51. Risch, N., Burchard, E., Ziv, E., & Tang, H. (2002) Categorization of humans in biomedical research: Genes, race and disease. Genome Biology 1–12.Google Scholar
  52. Roberts, Dorothy. (2011). Fatal invention: How science, politics, and big business re-create race in the twenty-first century. New York: The New Press.Google Scholar
  53. Root, Michael. (2003). The use of race in medicine as a proxy for genetic differences. Philosophy of Science, 70(5), 1173–1183.CrossRefGoogle Scholar
  54. Rosenberg, N. A. (2001). Empirical evaluation of genetic clustering methods using multilocus genotypes from 20 chicken breeds. Genetics, 159, 699–713.Google Scholar
  55. Rosenberg, N. A., Pritchard, J. K., Cann, J. L., Weber, H. M., Kidd, K. K., Zhivotovsky, L. A., et al. (2003). Response to comment on “Genetic Structure of Human Populations”. Science, 300, 1877c.CrossRefGoogle Scholar
  56. Rosenberg, N., Pritchard, J., & Feldman, M. (2002). Genetic structure of human populations. Science, 298(5602), 2381–2385.CrossRefGoogle Scholar
  57. Rotimi, C. N. (2004). Are medical and nonmedical uses of large-scale genomic markers conflating genetics and ‘race’? Nature Genetics, 36(11), S43–S47.CrossRefGoogle Scholar
  58. Serre, D., & Pääbo, S. (2004). Evidence for gradients of human genetic diversity within and among continents. Genome Research, 14, 1679–1685.CrossRefGoogle Scholar
  59. Shringarpure, S., & Xing, E. (2014). Effects of sample selection bias on the accuracy of population structure and ancestry inference. G3: Genes, Genomes Genetics, 4(5), 901–911.CrossRefGoogle Scholar
  60. Smart, W. M. (1946). John Couch Adams and the discovery of neptune. Nature, 158, 648–652.CrossRefGoogle Scholar
  61. Spencer, Q. (2012). What ‘Biological Racial Realism’ should mean. Philosophical Studies, 159(2), 181–204.CrossRefGoogle Scholar
  62. Spencer, Q. (2013). Biological theory and the metaphysics of race: A reply to Kaplan and Winther. Biological Theory, 8(1), 114–120.CrossRefGoogle Scholar
  63. Spencer, Q. (2014). The unnatural racial naturalism. Studies in History and Philosophy of Biological and Biomedical Sciences, 46, 38–43.CrossRefGoogle Scholar
  64. Spencer, Q. (2015). Philosophy of race meets population genetics. Studies in History and Philosophy of Biological and Biomedical Sciences, 52, 46–55.CrossRefGoogle Scholar
  65. Spencer, Q. (2016). Do humans have continental populations? Philosophy of Science, 83(5), 791–802.CrossRefGoogle Scholar
  66. Spencer, Q. (2018a). Are Folk Races Like Dingoes, Dimes, or Dodos? In G. Rosen, A. Byrne, J. Cohen, E. Harman, & S. Shiffrin (Eds.), The Norton introduction to philosophy (pp. 571–581). New York: W.W. Norton & Company Inc.Google Scholar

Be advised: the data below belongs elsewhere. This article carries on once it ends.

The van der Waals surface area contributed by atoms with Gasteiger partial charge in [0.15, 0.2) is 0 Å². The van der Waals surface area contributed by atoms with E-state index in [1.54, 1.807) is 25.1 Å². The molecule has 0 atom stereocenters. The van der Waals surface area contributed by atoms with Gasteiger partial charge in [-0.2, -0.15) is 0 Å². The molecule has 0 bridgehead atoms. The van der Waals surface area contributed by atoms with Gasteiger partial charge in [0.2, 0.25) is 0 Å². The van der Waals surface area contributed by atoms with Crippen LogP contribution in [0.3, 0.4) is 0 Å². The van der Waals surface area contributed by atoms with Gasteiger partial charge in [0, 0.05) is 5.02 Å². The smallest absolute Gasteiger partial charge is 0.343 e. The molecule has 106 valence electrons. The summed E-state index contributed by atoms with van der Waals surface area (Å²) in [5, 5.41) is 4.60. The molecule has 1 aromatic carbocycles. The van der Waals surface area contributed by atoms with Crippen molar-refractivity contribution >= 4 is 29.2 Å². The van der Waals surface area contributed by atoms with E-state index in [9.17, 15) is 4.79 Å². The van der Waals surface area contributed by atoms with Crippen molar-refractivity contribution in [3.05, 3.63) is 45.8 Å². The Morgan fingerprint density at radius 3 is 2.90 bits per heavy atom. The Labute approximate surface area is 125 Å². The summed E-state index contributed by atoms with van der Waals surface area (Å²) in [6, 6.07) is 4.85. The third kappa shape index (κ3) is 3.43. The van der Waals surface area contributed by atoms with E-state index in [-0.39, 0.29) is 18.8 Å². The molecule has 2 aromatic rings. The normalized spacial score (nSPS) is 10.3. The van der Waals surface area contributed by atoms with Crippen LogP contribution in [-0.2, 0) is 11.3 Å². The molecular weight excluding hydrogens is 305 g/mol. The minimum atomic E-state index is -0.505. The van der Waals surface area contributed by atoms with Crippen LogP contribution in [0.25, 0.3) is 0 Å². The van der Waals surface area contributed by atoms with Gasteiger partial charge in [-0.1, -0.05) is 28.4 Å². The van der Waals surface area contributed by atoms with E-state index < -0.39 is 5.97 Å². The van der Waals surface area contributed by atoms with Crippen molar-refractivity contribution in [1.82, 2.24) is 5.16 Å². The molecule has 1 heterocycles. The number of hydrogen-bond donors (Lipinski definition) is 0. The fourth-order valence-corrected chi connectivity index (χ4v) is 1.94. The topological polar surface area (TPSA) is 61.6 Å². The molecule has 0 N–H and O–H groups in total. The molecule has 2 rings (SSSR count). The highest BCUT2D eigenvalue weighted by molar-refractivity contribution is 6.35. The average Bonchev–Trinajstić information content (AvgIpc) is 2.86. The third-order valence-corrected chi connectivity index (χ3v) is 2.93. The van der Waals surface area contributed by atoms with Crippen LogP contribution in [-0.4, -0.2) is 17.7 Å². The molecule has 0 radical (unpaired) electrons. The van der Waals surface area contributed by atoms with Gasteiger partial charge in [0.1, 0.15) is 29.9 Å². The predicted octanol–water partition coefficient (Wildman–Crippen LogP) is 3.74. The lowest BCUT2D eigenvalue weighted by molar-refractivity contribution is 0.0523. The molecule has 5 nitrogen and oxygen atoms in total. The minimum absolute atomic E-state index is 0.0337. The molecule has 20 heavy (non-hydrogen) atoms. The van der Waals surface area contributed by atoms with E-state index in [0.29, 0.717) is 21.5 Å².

67. Spencer, Q. (2018b). Racial realism I: Are biological races real. Philosophy Compass, 13(1), e12468.CrossRefGoogle Scholar
  68. Spencer, Q. (2018c). Racial realism II: Are folk races real? Philosophy Compass, 13(1), e12467.CrossRefGoogle Scholar
  69. Sullivan, S. (2013). Inheriting racist disparities in health: Epigenetics and the transgenerational effects of white racism. Critical Philosophy of Race, 1(2), 190–218.CrossRefGoogle Scholar
  70. Swallow, D. M. (2003). Genetics of lactase persistence and lactose intolerance. Annual Review of Genetics, 37, 197–219.CrossRefGoogle Scholar
  71. Tang, H., Quertermous, T., & Risch, N. J. (2005). Genetic structure, self-identified race/ethnicity, and confounding in case-control association studies. American Journal of Human Genetics, 76(2), 268–275.CrossRefGoogle Scholar
  72. Taylor, P., Lopez, M. H., Martínez, J. H., & Velasco, G. (2012). When labels don’t fit: Hispanics and their views of identity. Washington, DC: The Pew Hispanic Center.Google Scholar
  73. Templeton, Alan R. (1998). Human races: A genetic and evolutionary perspective. American Anthropologist, 100(3), 632–650.CrossRefGoogle Scholar
  74. Templeton, A. R. (2013). Biological races in humans. Studies in History and Philosophy of Biological and Biomedical Sciences, 44(3), 262–271.CrossRefGoogle Scholar
  75. Tishkoff, S. A., Reed, F. A., & Williams, S. M. (2009). The genetic structure and history of Africans and African Americans. Science, 324, 1035–1044.CrossRefGoogle Scholar
  76. Wall, J. D., et al. (2013). Higher Levels of Neanderthal Ancestry in East Asians than in Europeans. Genetics, 194, 199–209.CrossRefGoogle Scholar
  77. Wang, S., et al. (2007). Genetic variation and population structure in native Americans. PLoS Genetics, 3(11), e185.CrossRefGoogle Scholar
  78. Weiss, K. M., & Long, J. C. (2009). Non-Darwinian estimation: My ancestors, my genes’ ancestors. Genome Research, 19, 703–710.CrossRefGoogle Scholar
  79. Wilson, J. F., Weale, M. E., Smith, A. C., & Goldstein, D. B. (2001). Population genetic structure of variable drug response. Nature Genetics, 29, 265–269.CrossRefGoogle Scholar
  80. Winther, R. G., Giordano, R., Edge, M. D., & Nielsen, R. (2015). The Mind, the Lab, and the Field: Three Kinds of Populations in Scientific Practice. Studies in History and Philosophy of Biological and Biomedical Sciences, 52, 12–21.CrossRefGoogle Scholar
  81. Xing, J., et al. (2010). Toward a more Uniform Sampling of Human Genetic Diversity: A Survey of Worldwide Populations by High-density Genotyping. Genomics, 96(4), 199–210.CrossRefGoogle Scholar
  82. Yudell, M., Roberts, D., DeSalle, R., & Tishkoff, S. (2016). Taking race out of human genetics. Science, 351(6273), 564–565.CrossRefGoogle Scholar

Copyright information

© Springer Science+Business Media B.V., part of Springer Nature 2018

Authors and Affiliations

  1. 1.Department of PhilosophyUniversity of PennsylvaniaPhiladelphiaUSA

Personalised recommendations